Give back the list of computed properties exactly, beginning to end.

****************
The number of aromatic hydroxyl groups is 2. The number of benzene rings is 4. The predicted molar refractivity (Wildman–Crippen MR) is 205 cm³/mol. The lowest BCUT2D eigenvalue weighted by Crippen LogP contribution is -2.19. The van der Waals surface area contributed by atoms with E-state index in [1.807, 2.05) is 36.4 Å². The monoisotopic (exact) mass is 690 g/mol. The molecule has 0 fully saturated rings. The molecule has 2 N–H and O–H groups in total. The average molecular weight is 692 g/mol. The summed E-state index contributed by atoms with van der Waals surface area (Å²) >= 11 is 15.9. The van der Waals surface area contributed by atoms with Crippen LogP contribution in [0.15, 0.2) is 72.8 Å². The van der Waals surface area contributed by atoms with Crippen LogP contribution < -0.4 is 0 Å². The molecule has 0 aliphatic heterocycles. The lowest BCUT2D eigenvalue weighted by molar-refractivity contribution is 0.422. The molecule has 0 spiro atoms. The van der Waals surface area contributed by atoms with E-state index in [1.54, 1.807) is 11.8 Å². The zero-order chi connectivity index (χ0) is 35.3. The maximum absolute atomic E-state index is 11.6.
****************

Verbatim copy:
The number of aromatic hydroxyl groups is 2. The number of benzene rings is 4. The predicted molar refractivity (Wildman–Crippen MR) is 205 cm³/mol. The lowest BCUT2D eigenvalue weighted by Crippen LogP contribution is -2.19. The van der Waals surface area contributed by atoms with E-state index in [1.807, 2.05) is 36.4 Å². The monoisotopic (exact) mass is 690 g/mol. The molecule has 0 fully saturated rings. The molecule has 2 N–H and O–H groups in total. The average molecular weight is 692 g/mol. The summed E-state index contributed by atoms with van der Waals surface area (Å²) >= 11 is 15.9. The van der Waals surface area contributed by atoms with Crippen LogP contribution in [0.15, 0.2) is 72.8 Å². The van der Waals surface area contributed by atoms with Crippen LogP contribution < -0.4 is 0 Å². The molecule has 0 aliphatic heterocycles. The lowest BCUT2D eigenvalue weighted by molar-refractivity contribution is 0.422. The molecule has 0 spiro atoms. The van der Waals surface area contributed by atoms with E-state index in [1.54, 1.807) is 11.8 Å². The zero-order chi connectivity index (χ0) is 35.3. The maximum absolute atomic E-state index is 11.6.